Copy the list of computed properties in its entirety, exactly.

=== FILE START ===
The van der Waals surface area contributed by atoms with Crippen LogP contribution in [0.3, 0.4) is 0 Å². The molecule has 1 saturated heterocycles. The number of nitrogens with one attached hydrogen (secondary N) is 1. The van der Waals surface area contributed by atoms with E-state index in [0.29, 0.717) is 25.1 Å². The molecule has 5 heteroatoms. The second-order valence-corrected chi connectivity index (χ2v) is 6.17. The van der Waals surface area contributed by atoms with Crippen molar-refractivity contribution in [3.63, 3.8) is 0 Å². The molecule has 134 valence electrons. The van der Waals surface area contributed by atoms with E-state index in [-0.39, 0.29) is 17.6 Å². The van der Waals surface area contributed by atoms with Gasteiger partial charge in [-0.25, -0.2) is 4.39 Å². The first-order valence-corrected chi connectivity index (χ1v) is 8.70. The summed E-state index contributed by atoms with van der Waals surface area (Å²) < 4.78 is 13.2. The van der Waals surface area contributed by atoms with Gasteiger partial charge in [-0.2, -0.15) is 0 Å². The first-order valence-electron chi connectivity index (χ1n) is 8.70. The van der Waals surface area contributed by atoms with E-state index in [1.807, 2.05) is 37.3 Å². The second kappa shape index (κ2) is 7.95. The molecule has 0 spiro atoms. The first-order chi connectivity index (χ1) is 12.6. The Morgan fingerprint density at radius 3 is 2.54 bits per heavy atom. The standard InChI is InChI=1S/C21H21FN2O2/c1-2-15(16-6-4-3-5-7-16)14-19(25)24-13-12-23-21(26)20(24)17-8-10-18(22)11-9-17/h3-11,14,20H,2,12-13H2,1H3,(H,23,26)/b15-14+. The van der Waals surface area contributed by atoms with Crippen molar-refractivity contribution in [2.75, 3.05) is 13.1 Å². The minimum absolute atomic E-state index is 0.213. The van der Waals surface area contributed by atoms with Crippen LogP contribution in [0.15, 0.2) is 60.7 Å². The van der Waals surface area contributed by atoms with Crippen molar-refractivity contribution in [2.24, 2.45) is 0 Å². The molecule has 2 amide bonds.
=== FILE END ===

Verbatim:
The van der Waals surface area contributed by atoms with Crippen LogP contribution in [0.3, 0.4) is 0 Å². The molecule has 1 saturated heterocycles. The number of nitrogens with one attached hydrogen (secondary N) is 1. The van der Waals surface area contributed by atoms with E-state index in [0.29, 0.717) is 25.1 Å². The molecule has 5 heteroatoms. The second-order valence-corrected chi connectivity index (χ2v) is 6.17. The van der Waals surface area contributed by atoms with Crippen molar-refractivity contribution in [3.63, 3.8) is 0 Å². The molecule has 134 valence electrons. The van der Waals surface area contributed by atoms with E-state index in [-0.39, 0.29) is 17.6 Å². The van der Waals surface area contributed by atoms with Gasteiger partial charge in [-0.25, -0.2) is 4.39 Å². The first-order valence-corrected chi connectivity index (χ1v) is 8.70. The summed E-state index contributed by atoms with van der Waals surface area (Å²) < 4.78 is 13.2. The van der Waals surface area contributed by atoms with Gasteiger partial charge in [-0.2, -0.15) is 0 Å². The first-order valence-electron chi connectivity index (χ1n) is 8.70. The van der Waals surface area contributed by atoms with E-state index in [1.807, 2.05) is 37.3 Å². The second kappa shape index (κ2) is 7.95. The molecule has 0 spiro atoms. The first-order chi connectivity index (χ1) is 12.6. The Morgan fingerprint density at radius 3 is 2.54 bits per heavy atom. The standard InChI is InChI=1S/C21H21FN2O2/c1-2-15(16-6-4-3-5-7-16)14-19(25)24-13-12-23-21(26)20(24)17-8-10-18(22)11-9-17/h3-11,14,20H,2,12-13H2,1H3,(H,23,26)/b15-14+. The van der Waals surface area contributed by atoms with Crippen molar-refractivity contribution in [2.75, 3.05) is 13.1 Å². The minimum absolute atomic E-state index is 0.213. The van der Waals surface area contributed by atoms with Crippen LogP contribution in [0.15, 0.2) is 60.7 Å². The van der Waals surface area contributed by atoms with Crippen molar-refractivity contribution in [2.24, 2.45) is 0 Å². The molecule has 2 amide bonds.